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Assembly-Line Glitz: a 2-Hour Photo Finish

Times Staff Writer

They walk into the mall looking like Kate and Allie. They walk out like Alexis and Krystle, glamorized full tilt, all in about two hours. They’ve been painted, curled, brushed, sprayed, and otherwise primed for the grand finale: a photo session using every visual trick known to flatter womankind.

Tender golden lighting and soft-focus lenses create the sun-kissed impression of natural delicacy. Pound-slimming poses, a wind machine and hair teased to the maximum allowable limit make for a wild, brazen-hussy look.

No, they aren’t fashion models sitting for portfolio shots by Scavullo, they’re teen-agers, homemakers and businesswomen at the Del Amo Fashion Center in Torrance. They’re here at the new Headshots studio to take advantage of a unique, budget-priced, assembly-line approach to glamour photography. Mall habitues say the studio, open since August, is increasingly packed with women eager to be transformed--often with twice as many spectators looking in on the makeovers-in-progress.

Once a Pricey Business

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High-glitz photo services are not new, but they have been largely reserved for actresses, models and those who can afford their traditionally steep prices.

For instance, Harry Langdon, Hollywood’s best known glamour photographer, says he charges a minimum of $2,000 (plus $600 for hair styling and makeup) for the simplest photo session and estimates there are about four or five local photographers working in a similar price range. For an intense, pressure-filled series of commercial photos--perhaps Joan Collins advertising four different products in a four-hour shoot, he says--Langdon’s fee is $12,000. At the low end, he adds, there are photographers who will do glamour portraiture, sometimes including hair styling and makeup, for about $350. But at systematized Headshots, the fee (for everything except prints) is $55--the price of a pair of designer jeans. And the Honolulu-based firm, which opened its second outlet in the mall, intends to keep the fee low enough for the pocketbooks of women who don’t “have manicures and their hair done every week.”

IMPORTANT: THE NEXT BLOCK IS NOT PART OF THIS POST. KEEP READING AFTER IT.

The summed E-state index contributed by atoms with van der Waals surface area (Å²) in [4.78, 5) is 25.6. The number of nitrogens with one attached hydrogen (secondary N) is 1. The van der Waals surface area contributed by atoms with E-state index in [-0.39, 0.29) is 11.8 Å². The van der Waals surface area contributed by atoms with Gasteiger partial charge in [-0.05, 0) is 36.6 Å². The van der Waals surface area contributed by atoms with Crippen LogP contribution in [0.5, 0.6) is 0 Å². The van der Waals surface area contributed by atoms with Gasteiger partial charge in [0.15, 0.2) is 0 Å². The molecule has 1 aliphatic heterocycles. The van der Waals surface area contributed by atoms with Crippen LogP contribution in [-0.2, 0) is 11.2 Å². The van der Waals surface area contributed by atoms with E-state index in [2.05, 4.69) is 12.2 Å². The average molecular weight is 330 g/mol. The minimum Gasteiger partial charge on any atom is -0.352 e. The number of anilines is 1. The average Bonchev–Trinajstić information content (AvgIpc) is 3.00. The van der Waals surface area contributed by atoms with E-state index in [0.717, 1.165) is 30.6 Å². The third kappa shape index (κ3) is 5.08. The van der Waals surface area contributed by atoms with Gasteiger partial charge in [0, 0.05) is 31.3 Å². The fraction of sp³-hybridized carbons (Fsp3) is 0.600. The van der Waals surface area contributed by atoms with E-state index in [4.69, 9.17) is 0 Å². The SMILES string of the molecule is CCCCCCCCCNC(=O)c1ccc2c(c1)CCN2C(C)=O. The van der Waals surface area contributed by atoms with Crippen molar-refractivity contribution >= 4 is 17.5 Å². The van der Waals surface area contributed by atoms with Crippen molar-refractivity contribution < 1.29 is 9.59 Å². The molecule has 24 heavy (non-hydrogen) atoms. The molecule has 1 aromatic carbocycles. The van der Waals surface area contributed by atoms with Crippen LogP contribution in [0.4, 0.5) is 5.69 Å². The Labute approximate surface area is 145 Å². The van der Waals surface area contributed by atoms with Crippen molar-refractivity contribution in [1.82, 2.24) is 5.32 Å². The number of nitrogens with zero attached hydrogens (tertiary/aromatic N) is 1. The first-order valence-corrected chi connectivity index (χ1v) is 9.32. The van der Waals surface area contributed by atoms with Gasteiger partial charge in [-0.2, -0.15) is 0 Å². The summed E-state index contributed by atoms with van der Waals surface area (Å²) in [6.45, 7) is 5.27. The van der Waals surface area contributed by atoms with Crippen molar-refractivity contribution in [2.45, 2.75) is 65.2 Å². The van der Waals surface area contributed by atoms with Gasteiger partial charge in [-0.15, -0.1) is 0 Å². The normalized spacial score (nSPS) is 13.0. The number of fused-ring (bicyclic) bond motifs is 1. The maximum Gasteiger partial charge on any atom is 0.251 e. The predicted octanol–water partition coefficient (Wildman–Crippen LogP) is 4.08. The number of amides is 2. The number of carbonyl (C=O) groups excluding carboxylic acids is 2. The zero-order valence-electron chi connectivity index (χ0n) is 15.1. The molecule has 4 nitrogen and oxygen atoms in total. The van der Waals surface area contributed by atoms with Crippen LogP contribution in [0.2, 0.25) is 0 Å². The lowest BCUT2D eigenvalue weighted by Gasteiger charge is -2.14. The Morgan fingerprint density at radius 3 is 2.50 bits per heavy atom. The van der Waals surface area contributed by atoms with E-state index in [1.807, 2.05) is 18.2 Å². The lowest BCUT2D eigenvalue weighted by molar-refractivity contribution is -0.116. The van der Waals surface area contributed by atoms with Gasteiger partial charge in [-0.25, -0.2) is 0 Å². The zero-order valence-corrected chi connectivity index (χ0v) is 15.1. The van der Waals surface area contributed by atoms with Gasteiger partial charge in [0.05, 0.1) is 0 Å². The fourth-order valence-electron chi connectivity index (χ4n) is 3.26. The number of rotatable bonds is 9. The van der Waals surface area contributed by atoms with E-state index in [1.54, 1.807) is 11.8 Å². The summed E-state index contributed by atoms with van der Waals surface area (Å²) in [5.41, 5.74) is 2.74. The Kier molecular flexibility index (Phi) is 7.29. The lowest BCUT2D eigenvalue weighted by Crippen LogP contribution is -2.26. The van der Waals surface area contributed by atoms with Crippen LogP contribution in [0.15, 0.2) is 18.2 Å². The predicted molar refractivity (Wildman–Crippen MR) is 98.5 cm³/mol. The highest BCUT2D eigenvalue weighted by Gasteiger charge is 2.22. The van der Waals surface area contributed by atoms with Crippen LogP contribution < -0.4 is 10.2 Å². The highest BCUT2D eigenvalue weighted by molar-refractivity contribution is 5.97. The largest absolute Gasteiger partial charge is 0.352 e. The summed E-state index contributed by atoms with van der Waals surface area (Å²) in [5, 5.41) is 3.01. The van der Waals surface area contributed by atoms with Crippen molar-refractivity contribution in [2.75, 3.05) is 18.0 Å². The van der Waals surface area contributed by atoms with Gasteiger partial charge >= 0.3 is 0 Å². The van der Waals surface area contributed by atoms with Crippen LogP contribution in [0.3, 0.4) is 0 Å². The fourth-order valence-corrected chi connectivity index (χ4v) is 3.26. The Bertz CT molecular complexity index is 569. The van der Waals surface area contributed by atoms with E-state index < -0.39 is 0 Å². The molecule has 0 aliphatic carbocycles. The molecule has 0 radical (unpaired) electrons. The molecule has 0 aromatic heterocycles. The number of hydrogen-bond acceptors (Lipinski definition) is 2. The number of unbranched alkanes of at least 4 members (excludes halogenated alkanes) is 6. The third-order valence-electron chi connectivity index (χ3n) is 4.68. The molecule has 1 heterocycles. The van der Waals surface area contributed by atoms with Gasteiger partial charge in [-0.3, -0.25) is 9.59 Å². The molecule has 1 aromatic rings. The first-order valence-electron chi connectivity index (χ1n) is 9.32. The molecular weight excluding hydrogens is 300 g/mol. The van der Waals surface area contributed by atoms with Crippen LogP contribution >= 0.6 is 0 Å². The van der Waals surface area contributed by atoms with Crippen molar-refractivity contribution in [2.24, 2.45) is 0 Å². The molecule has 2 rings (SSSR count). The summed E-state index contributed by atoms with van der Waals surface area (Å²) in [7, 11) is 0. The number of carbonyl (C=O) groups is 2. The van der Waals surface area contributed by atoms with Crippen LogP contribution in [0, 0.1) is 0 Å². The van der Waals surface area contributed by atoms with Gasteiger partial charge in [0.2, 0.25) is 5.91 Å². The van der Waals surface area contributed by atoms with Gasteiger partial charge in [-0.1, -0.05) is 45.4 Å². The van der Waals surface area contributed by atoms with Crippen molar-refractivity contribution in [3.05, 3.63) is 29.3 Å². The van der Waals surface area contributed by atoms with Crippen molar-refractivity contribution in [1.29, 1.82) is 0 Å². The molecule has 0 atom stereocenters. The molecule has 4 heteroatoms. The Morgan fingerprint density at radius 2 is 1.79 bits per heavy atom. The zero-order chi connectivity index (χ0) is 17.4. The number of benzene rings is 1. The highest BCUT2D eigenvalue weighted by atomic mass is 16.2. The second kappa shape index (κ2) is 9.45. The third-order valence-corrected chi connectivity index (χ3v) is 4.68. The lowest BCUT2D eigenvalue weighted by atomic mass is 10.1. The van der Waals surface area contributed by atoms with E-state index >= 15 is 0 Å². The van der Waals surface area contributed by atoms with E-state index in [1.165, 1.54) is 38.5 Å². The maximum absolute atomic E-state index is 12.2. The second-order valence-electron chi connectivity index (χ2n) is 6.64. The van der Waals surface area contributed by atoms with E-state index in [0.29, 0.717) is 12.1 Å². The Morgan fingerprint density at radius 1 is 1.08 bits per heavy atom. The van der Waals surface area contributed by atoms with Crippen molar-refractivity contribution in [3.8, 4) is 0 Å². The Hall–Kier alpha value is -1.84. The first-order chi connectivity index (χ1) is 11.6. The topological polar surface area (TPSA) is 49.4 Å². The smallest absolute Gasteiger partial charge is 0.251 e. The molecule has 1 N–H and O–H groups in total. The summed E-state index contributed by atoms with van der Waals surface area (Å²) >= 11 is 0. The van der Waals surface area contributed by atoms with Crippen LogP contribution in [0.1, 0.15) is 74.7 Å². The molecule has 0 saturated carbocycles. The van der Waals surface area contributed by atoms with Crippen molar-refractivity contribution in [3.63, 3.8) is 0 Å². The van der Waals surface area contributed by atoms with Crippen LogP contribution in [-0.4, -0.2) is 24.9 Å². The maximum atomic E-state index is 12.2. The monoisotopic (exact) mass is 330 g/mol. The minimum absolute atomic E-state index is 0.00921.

“We’re into discovering normal women and making them look like stars,” explains 27-year-old Headshots President Caree Waltz, a Honolulu-based photographer who founded the company last year with her partner, 30-year-old Honolulu makeup artist Karen Rego. The two, who had worked in the fashion industry, got tired of working with “snobby models.”

Favors the Natural Look

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“I’ve had women (non-model clients) tell me they haven’t felt good in 15 years and this was the first time they’ve felt pretty,” says Waltz, a blonde who, for herself, favors a natural rather than flashy look. “It builds self-esteem. We’re not just offering a product. We’ve seen girls get tears in their eyes. Every woman can be gorgeous. Every woman has something. You just have to find it.”

As for the quality and style of the pictures, Diana Lanham, director of Honolulu-based Susan Page’s Modeling Agency thinks Headshots photos are “great” for the non-modeling public but almost useless for models.

Says Lanham, “I have to see them (would-be models who send the agency Headshots photos) in person because (Headshots photographers) photograph them beautifully. They look great, but a lot of times they don’t look that good in person.”

For models, Lanham contends, the look in which Headshots specializes, is “too glamorous, too made up. That look isn’t selling now. What’s selling is girls looking real natural, as if they’re wearing no makeup.”

But none of those concerns bothered 17-year-old Deanna Taylor, who came to the studio on a recent Monday night, and was frankly astonished with the results.

“My father said if he saw me walking down the street like that he’d wouldn’t even recognize me. When my friends saw the picture (a Polaroid taken before the shoot), they said ‘There’s no way that’s you.’ This one lady in an office where I work said that I could play a witch on a soap opera,” recalls Taylor, a senior at Redondo Union High School, describing the pretty, Jezebel-like Polaroid. “There’s this one guy in my economics class who keeps asking me if I’ve gotten my pictures back yet.”

What’s Best for Her